Gauss Composition? and a naive composition law

What exactly is gauss composition? I've heard of Manjul Bhargava's work, which apparently generalized gauss composition, but what is gauss composition? I would like to add that I've been thinking about quadratics polynomials with rational coefficients, and I discovered this composition law that turns the set of quadratic polynomials into an abelian group. Let f(x)=ax^2+bx+c and g(x)=zx^2+dx+r be two quadratic polynomials with rational coefficients. Denote the set of quadratic polynomials with rational coefficients by T{x}. Then the composition law %:T{x} X T{x}--->T{x} defined by f(x)%g(x)=azx^2+bdx+cr turns T{x} into an abelian group. This has probably already been figured out before, but an interesting note!

Sincerely,
mathguy

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 Recognitions: Science Advisor Getting a good answer to a question is somewhat a matter of luck. There might be an expert on Gauss composition on the forum who is chomping at the bit to answer such a very general question. If no such expert turns up, I suggest you ask a more specific question. This PDF looks interesting: http://www.google.com/url?sa=t&rct=j...3ppmJQ&cad=rja It tells what Gauss thought that Gauss composition was. If you have a specific question about something in it, you might lure me or some other non-Gauss-composition student into reading it and trying to answer. (I haven't read it yet.) According to that PDF, Gauss composition is a ternary operation, not a binary operation. As to the Abelian group idea, how are you going to define inverses?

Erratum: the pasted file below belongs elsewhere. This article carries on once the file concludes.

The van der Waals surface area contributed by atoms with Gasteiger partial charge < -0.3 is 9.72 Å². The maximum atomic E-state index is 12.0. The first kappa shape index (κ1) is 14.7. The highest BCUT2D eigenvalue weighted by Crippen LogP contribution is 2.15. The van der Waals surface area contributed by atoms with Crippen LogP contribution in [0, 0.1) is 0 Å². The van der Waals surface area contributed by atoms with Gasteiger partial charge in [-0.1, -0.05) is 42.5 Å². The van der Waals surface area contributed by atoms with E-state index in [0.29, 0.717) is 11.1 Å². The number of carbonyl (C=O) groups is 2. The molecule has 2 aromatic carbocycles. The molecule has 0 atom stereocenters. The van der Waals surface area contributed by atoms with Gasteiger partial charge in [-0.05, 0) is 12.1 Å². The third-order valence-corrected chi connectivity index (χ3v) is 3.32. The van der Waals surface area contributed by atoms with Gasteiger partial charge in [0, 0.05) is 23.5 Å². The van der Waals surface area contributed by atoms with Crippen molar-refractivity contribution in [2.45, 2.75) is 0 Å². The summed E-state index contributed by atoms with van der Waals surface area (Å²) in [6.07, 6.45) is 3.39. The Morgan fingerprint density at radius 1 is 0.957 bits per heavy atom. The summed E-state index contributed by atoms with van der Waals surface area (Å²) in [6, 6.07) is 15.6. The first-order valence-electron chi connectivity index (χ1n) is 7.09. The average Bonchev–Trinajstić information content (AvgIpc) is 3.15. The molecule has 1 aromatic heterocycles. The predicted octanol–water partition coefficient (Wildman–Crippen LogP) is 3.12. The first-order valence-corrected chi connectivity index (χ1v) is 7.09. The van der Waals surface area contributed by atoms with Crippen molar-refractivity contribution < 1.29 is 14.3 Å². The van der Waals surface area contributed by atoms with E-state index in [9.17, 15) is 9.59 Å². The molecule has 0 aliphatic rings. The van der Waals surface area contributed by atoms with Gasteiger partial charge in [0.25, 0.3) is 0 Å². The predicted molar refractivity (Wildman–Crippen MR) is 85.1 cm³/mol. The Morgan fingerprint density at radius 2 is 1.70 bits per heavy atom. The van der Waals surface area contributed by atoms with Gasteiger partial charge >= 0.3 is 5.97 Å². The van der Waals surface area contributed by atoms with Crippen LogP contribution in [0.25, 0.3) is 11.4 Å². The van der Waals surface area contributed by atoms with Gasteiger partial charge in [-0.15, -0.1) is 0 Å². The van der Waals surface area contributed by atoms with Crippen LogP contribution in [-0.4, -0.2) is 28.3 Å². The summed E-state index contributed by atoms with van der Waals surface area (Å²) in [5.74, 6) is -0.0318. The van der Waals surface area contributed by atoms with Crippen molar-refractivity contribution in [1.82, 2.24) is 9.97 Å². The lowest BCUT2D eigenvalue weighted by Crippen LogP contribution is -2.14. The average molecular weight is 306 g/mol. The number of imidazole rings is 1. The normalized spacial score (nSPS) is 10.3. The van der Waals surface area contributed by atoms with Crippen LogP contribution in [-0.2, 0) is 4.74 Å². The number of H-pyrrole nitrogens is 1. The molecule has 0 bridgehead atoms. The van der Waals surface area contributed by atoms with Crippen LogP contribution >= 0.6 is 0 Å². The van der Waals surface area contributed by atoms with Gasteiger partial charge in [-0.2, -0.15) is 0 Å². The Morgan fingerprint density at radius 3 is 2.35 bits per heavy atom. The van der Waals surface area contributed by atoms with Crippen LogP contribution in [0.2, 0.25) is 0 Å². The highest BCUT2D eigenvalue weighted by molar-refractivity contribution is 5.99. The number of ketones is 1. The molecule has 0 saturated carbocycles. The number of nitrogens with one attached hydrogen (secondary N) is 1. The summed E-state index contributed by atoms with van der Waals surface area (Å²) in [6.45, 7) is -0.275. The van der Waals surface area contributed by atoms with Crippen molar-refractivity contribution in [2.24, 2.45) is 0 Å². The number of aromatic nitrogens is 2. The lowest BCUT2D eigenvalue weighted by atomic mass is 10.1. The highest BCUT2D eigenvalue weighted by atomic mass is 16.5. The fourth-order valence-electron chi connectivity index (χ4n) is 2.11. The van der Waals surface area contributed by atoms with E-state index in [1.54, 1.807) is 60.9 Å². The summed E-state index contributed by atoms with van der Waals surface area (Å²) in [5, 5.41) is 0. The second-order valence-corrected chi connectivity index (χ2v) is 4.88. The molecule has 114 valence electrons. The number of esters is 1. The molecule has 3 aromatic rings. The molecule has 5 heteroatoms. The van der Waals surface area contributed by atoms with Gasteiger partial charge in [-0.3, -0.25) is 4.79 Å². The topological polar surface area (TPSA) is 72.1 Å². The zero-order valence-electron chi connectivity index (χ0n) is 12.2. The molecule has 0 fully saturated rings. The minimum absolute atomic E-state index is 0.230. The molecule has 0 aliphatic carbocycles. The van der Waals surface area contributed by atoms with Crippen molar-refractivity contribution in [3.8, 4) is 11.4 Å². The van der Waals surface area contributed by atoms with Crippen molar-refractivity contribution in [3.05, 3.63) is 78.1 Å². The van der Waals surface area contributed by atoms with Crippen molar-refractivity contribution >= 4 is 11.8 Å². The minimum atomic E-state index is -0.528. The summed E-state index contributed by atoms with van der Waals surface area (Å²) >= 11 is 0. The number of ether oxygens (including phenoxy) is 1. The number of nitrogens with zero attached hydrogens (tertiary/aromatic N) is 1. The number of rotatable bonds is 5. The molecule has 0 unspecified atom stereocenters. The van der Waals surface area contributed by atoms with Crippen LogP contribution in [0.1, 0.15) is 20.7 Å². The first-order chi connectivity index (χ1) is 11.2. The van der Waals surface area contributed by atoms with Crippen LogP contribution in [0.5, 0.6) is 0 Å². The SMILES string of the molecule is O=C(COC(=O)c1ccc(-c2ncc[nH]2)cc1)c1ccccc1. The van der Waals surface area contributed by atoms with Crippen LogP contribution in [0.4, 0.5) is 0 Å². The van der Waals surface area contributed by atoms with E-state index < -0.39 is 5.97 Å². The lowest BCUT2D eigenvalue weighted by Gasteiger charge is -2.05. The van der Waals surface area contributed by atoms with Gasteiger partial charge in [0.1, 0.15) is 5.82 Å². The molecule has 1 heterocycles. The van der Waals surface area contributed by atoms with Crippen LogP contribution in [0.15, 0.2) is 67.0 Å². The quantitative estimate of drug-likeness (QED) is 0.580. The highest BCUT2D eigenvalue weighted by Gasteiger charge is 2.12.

"simple explanations please" No simple explanation that I can find. A few papers that might explain it to you can be found such as The shaping of Arithmetic after C.F. Gauss's Disquisitiones Arithmeticae A copy of Disquisitiones Arithmeticae converted to English can also be had, though a bit pricy.

Gauss Composition? and a naive composition law

 Quote by Stephen Tashi Getting a good answer to a question is somewhat a matter of luck. There might be an expert on Gauss composition on the forum who is chomping at the bit to answer such a very general question. If no such expert turns up, I suggest you ask a more specific question. This PDF looks interesting: http://www.google.com/url?sa=t&rct=j...3ppmJQ&cad=rja It tells what Gauss thought that Gauss composition was. If you have a specific question about something in it, you might lure me or some other non-Gauss-composition student into reading it and trying to answer. (I haven't read it yet.) According to that PDF, Gauss composition is a ternary operation, not a binary operation. As to the Abelian group idea, how are you going to define inverses?
ok, so its a ternary operation rather than a binary. I will look into that pdf you have. With regards to the abelian group idea, let f(x)=ax^2+bx+c be a quadratic polynomial with rational coefficients. Let g(x)=(1/a)x^2+(1/b)x+1/c. Then, f(x)%g(x)=a(1/a)x^2+b(1/b)x+c(1/c)=x^2+x+1. x^2+x+1 is the identity, because if f(x)=ax^2+bx+c and t(x)=x^2+x+1, then f(x)%t(x)=a(1)x^2+b(1)x+c(1)=ax^2+bx+c=f(x), and t(x)%f(x)=1ax^2+1bx+1c=ax^2+bx+c=f(x).

EDIT: I see now. 0 can't be one of the coefficients. So if f(x)=ax^2+bx+c AND if neither b nor c equals 0, then the set along with the naive composition forms an abelian group.

EDIT(again): In http://www.icm2006.org/proceedings/V...M_Vol_2_13.pdf, Bhargava says that Gauss laid down a remarkable law of composition on integral binary quadratic forms. Did he find several?

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